Frequently Asked Questions - Azimuth Adventure Travel Ltd
Frequently Asked Questions

Frequently Asked Questions

Planning a journey across the world always arouses a lot of questions. What’s the best season to visit Indonesia? Is it possible to pay with dollars inside the country? What kind of clothes should I bring? We’ve put together a list of frequently asked questions by travellers about to depart for Indonesia.

Do I need a visa to come to Indonesia?

photo © Taiwan Jz
photo © Taiwan Jz via Shutterstock
As per June 2015, you don’t need a visa to visit Indonesia for a maximum of 30 days. In most international airports (including Jakarta, Bali, Lombok, Surabaya and Yogyakarta), you can enter the country without any prior administrative formality or cost. If you plan to stay between 30 and 60 days, you must apply for a VOA, Visa On Arrival. It costs 35USD and is extendable once for an additional 30 days. You have to go to an immigration office before your first 30-day visa expires, at least one week before. The procedure takes more than a working day. You first bring your passport and submit the extension request to an immigration office. After a few days, you must go again to be photographed and collect your passport. You will need to settle for several days in the same city to arrange this visa extension.

About money… Is it possible to pay with euros or dollars in Indonesia? Do we need to exchange money and where? Is there any ATM in Indonesia?

 Photo © club4traveler

Photo © club4traveler via ShutterstockIn general, it is impossible to pay with anything but Indonesian rupiah. You won’t be able to pay for your daily expenses with euros or dollars. If you want to change money upon your arrival, try not to do it at the airport because the exchange fee is very high. Wait until you reach the city and look for an official money changer. Never change money in small shops or along the beach or the sidewalk, especially if the exchange rate seems appealing. In Bali, we recommend BMC money changer, it has branches in Kuta, Legian, Seminyak, Ubud and even in Lombok. The easiest thing to do is to withdraw money with your bank card rather than searching around the city. ATM cash machines accepting Visa and Mastercard can be found in airports and in every town, small or big. They’re easy to identify with the logos Visa and Mastercard on them.

What kind of electric plug do I need in Indonesia?

photo © sirastock via Shutterstock
photo © sirastock via Shutterstock
For French travellers, the plug, the voltage and the frequency are the same as in France (230 V, 50 Hz). You can use all your electric appliances safely without an adapter. Canadian travellers, beware! You’ll need an adapter because the Indonesian socket is not compatible with your plug. And, the voltage in Indonesia is 230 volts, rather than 110 volts in Canada while the frequency is 50Hz in Indonesia compared to 60Hz in Canada. Small appliances like chargers for camera, handphone or laptop do not usually require voltage or frequency convertor.  To be sure, check if you have this label on you device: « INPUT : 100-240 V, 50/60 Hz ». A converter is necessary if you intend to use appliances such as hairdryer or electric razor. For more information, click on the following link:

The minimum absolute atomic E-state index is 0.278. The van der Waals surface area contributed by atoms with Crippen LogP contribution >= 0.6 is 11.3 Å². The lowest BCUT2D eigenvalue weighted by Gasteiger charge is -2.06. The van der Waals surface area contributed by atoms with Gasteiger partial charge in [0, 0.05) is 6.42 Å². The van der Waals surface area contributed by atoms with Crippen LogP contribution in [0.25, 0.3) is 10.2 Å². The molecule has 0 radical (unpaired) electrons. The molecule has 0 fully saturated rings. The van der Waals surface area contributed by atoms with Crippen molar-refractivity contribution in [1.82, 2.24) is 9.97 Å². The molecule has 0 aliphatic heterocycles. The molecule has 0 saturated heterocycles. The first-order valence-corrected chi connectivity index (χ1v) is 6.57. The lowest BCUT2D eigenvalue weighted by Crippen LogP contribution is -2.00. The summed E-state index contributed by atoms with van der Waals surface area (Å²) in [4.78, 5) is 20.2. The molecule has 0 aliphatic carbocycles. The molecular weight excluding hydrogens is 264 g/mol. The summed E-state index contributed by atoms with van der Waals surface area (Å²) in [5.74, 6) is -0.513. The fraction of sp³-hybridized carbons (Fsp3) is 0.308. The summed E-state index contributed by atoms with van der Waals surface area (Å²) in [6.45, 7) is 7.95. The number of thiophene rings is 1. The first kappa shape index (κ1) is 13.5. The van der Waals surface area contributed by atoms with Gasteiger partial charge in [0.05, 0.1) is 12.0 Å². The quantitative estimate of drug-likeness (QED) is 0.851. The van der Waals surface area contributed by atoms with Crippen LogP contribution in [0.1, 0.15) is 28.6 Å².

Why aren’t all meals (with lunches & dinners) and domestic flights included in Azimuth tour packages?

Plat de babi guling, photo © by Ariyani Tedjo via Shutterstock
Plat de babi guling, photo © by Ariyani Tedjo via Shutterstock
The charm of travelling often comes with happy coincidences… You meet someone interesting and wish to stay longer? Or, you just found out about a restaurant you can’t miss? Azimuth programs offer you enough flexibility to make a spontaneous change at the last minute. They are designed to accommodate you in case something unexpected happens. For example; you’re still a bit tired because of jet lag or you feel exhausted after a whole day shopping around for souvenirs? No problem, you can choose to quietly dine in your hotel. We also take into consideration that travellers of a same group might have different priorities in terms of budget or comfort. By letting you choose where you eat and how you travel from one point to the other, we want to avoid unnecessary constrains that would limit your freedom. You create the kind of travel with us that suits you the best and fulfills your expectations.  

Which airlines are the best to fly to Indonesia?

photo © Shutterstock
That depends on your priorities. Some airlines and routes specialize in cheap fares while others are reserved for high standard of comfort. Please read our article on this topic. Link :

What kind of clothes do I need to take with me?

photo © Chutima Chaochaiya
photo © Chutima Chaochaiya
If you stay in Bali, bring the same clothes you would take for a holiday in Spain or in the south of France. Still, you should have appropriate clothing to wear in temples. They must not be too revealing. T-shirt with short sleeves rather that tank top and long skirt or pants are fine. For those travelling in Java or on other islands, you will feel more comfortable wearing adequate clothing. Javanese women, independently of their religion, don’t usually wear low-cut necklines, tank tops with thin straps or short skirts. If you wear inappropriate clothes you risk to be constantly stared at. That can be quite disturbing when all you want is to quietly walk around while exploring a city. If you go to the beach on another island than Bali or, as a matter of fact, on quiet beaches in Bali if they are rarely visited by foreign tourists, take a pair of shorts and a T-shirt with you. This will spare you from persistent stares when you swim or take a sun bath. By the way, apart from Bali, bathing in the sea is very uncommon for Indonesians. Those who do almost always keep all their clothes on, men or women.

 What’s the weather like in Indonesia? When is the best time to come if I want to do diving? How about hiking a volcano?

Snorkeling dans les îles Gili, photo © Dudarev Mikhail via Shutterstock
photo © Dudarev Mikhail via Shutterstock